Lens Artists Photo Challenge #38 – Weathered or Worn

Leya’s challenge is for this week is weathered or worn.

Conwy Castle is a medieval fortification in Conwy, on the north coast of Wales. The castle was built by Kinh Edward I, during his conquest of Wales, between 1283 and 1289.

An estimated £15,000 was spent building the castle, the largest sum Edward spent in such a short time on any of his Welsh castles between 1277 and 1307.

UNESCO considers Conwy to be one of “the finest examples of late 13th century and early 14th century military architecture in Europe”, and it is classed as a World Heritage site.

There are eight 21 meters (70 feet) massive towers measuring 9.1 meters (30 feet) in diameter with walls up to 4.6 meters (15 feet) thick; It also has 142 Arrow slits.

The courtyard would have once been a busy place and packed with buildings, which have now been lost.

Though the Conwy Castle was restored by Henry VIII in 1520s to 1530s, it was weathered and worn by the early 17th century.

Charles I sold it to Edward Conway in 1627 for £100, and Edward’s son, also called Edward, inherited the ruin in 1631.

The guard never sleeps. 🙂

Thanks to Ann-Christine’s inspiring theme. Her “Weathered and Worn” post is fascinating and beautifully presented.

We are looking forward to seeing your interpretation. Be sure to tag your post with Lens-Artists so that others can find you in the Reader.

If you’re new to the challenges, here’s our monthly theme calendar – and be sure to subscribe to all the blogs to get the challenges:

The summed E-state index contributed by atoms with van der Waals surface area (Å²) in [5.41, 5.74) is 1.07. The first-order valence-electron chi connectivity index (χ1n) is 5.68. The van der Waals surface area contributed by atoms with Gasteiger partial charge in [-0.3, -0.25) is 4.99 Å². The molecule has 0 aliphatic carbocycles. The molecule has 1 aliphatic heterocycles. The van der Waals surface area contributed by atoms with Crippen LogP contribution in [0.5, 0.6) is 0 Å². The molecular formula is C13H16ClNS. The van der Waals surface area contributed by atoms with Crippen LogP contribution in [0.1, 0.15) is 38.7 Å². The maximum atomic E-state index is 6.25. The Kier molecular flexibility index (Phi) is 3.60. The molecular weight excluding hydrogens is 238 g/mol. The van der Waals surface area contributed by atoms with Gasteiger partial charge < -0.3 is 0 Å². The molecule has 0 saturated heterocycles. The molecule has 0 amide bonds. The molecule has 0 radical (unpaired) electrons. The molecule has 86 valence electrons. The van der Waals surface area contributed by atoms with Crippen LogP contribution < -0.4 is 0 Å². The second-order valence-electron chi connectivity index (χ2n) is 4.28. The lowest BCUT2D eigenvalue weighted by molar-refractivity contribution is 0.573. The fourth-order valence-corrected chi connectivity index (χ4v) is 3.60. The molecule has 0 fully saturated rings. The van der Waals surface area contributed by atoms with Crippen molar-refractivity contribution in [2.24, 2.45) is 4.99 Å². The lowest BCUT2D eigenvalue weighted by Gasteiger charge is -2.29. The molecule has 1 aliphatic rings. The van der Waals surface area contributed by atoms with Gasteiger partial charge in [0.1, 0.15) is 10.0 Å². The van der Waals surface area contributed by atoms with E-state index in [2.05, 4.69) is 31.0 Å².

Week 1–Patti of https://pilotfishblog.com/

Week 2–Ann-Christine aka Leya of https://lagottocattleya.wordpress.com/

Week 3–Amy of https://shareandconnect.wordpress.com/

Week 4–Tina of https://travelsandtrifles.wordpress.com/

74 thoughts on “Lens Artists Photo Challenge #38 – Weathered or Worn

  1. I’m trying to imagine how much renovation Edward’s son did to the castle after he inherited it from his father. 🙂 Not as easy task. This structure is massive. Like you, I love the World Heritage sites and always make sure to visit them when we travel.

    Liked by 2 people

    • The renovation must be a massive work, the side of the wall facing the entrance looks much better. The view is great from the top of the castle. Sometimes, we use the World Heritage list helps us decide where to visit. 🙂
      Thank you for your comment, Patti!

      Liked by 1 person

  2. Massive and impressive castle – a perfect choice and well presented for the challenge! I also try not to miss out on the World Heritage sites when traveling. This castle is now on my “list”, even if I do not have a list for real.

    Liked by 1 person

  3. You did a great job of capturing the immensity of Conwy Castle, Amy. Really enjoyed this visit, thank you. Amazing to think how very old this structure is, and all the life that existed among these stone walls.

    Liked by 1 person

    • Thank you, Amy for spending time here. The castle must be a massive construction work back and didn’t take long, between 1283 and 1289. So glad you enjoyed reading it. 🙂

      Liked by 1 person

  4. We have been to a number of Welsh castles but not this one. They are always fascinating places, and brilliant to explore for kids and adults alike.


  5. Old, worn bricks always seem so romantic to me. Maybe it’s the thought of all the history they’ve seen and all the life they’ve held. These are beautiful shots! I particularly like the interior views. It’s nice to imagine what it would like to live in a place like that day-to-day. And the guard is spectacular! Such character! Thank you so much for sharing!


    • If only these bricks and stones can talk. They’d tell us lots of stories. I feel the same about castles, it allow us to wonder and imagine… .
      Thank you so much for sharing your thoughts with me. 🙂


  6. Typically “weathered and worn” doesn’t elicit a very pleasing picture, but in this case, yours are gorgeous examples. How wonderful to have visited such amazing places, Amy!


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